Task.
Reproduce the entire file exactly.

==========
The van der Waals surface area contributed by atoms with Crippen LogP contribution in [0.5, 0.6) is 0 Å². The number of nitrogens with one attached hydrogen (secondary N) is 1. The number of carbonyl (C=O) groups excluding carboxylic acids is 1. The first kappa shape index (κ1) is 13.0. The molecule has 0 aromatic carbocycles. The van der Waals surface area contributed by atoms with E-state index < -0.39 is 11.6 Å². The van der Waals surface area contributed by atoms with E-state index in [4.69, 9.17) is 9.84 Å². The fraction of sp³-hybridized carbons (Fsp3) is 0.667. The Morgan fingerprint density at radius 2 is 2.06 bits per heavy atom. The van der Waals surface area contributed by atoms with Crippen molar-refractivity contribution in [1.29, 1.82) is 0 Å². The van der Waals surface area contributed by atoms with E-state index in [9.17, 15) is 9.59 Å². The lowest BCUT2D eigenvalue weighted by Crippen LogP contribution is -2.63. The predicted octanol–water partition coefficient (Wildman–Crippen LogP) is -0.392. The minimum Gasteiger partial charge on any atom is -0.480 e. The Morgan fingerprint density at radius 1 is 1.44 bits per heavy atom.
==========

The van der Waals surface area contributed by atoms with Crippen LogP contribution in [0.5, 0.6) is 0 Å². The number of nitrogens with one attached hydrogen (secondary N) is 1. The number of carbonyl (C=O) groups excluding carboxylic acids is 1. The first kappa shape index (κ1) is 13.0. The molecule has 0 aromatic carbocycles. The van der Waals surface area contributed by atoms with E-state index < -0.39 is 11.6 Å². The van der Waals surface area contributed by atoms with E-state index in [4.69, 9.17) is 9.84 Å². The fraction of sp³-hybridized carbons (Fsp3) is 0.667. The Morgan fingerprint density at radius 2 is 2.06 bits per heavy atom. The van der Waals surface area contributed by atoms with Crippen molar-refractivity contribution in [1.29, 1.82) is 0 Å². The van der Waals surface area contributed by atoms with E-state index in [9.17, 15) is 9.59 Å². The lowest BCUT2D eigenvalue weighted by Crippen LogP contribution is -2.63. The predicted octanol–water partition coefficient (Wildman–Crippen LogP) is -0.392. The minimum Gasteiger partial charge on any atom is -0.480 e. The Morgan fingerprint density at radius 1 is 1.44 bits per heavy atom.